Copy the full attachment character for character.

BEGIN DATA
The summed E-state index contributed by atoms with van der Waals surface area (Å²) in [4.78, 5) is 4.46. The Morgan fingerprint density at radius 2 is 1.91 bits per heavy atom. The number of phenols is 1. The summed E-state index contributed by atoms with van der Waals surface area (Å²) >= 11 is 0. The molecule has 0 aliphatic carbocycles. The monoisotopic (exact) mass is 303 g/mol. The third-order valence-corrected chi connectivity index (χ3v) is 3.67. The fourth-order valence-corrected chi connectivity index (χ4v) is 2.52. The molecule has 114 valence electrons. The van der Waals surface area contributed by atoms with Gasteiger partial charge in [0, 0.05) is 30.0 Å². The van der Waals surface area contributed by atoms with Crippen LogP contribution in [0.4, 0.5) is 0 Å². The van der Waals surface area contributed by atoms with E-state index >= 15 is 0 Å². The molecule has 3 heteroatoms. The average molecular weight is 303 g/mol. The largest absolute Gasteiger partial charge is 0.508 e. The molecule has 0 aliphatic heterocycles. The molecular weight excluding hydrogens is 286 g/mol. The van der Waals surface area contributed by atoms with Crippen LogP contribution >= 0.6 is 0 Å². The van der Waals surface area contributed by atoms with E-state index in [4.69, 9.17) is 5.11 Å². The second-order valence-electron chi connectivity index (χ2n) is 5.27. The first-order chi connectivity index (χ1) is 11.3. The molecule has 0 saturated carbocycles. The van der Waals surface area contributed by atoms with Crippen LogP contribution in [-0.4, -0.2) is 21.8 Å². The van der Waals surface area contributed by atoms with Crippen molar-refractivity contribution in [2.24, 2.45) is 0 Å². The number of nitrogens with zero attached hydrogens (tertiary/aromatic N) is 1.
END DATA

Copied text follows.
The summed E-state index contributed by atoms with van der Waals surface area (Å²) in [4.78, 5) is 4.46. The Morgan fingerprint density at radius 2 is 1.91 bits per heavy atom. The number of phenols is 1. The summed E-state index contributed by atoms with van der Waals surface area (Å²) >= 11 is 0. The molecule has 0 aliphatic carbocycles. The monoisotopic (exact) mass is 303 g/mol. The third-order valence-corrected chi connectivity index (χ3v) is 3.67. The fourth-order valence-corrected chi connectivity index (χ4v) is 2.52. The molecule has 114 valence electrons. The van der Waals surface area contributed by atoms with Gasteiger partial charge in [0, 0.05) is 30.0 Å². The van der Waals surface area contributed by atoms with Crippen LogP contribution in [0.4, 0.5) is 0 Å². The van der Waals surface area contributed by atoms with E-state index >= 15 is 0 Å². The molecule has 3 heteroatoms. The average molecular weight is 303 g/mol. The largest absolute Gasteiger partial charge is 0.508 e. The molecule has 0 aliphatic heterocycles. The molecular weight excluding hydrogens is 286 g/mol. The van der Waals surface area contributed by atoms with Crippen LogP contribution >= 0.6 is 0 Å². The van der Waals surface area contributed by atoms with E-state index in [4.69, 9.17) is 5.11 Å². The second-order valence-electron chi connectivity index (χ2n) is 5.27. The first-order chi connectivity index (χ1) is 11.3. The molecule has 0 saturated carbocycles. The van der Waals surface area contributed by atoms with Crippen LogP contribution in [-0.4, -0.2) is 21.8 Å². The van der Waals surface area contributed by atoms with Crippen molar-refractivity contribution in [2.24, 2.45) is 0 Å². The number of nitrogens with zero attached hydrogens (tertiary/aromatic N) is 1.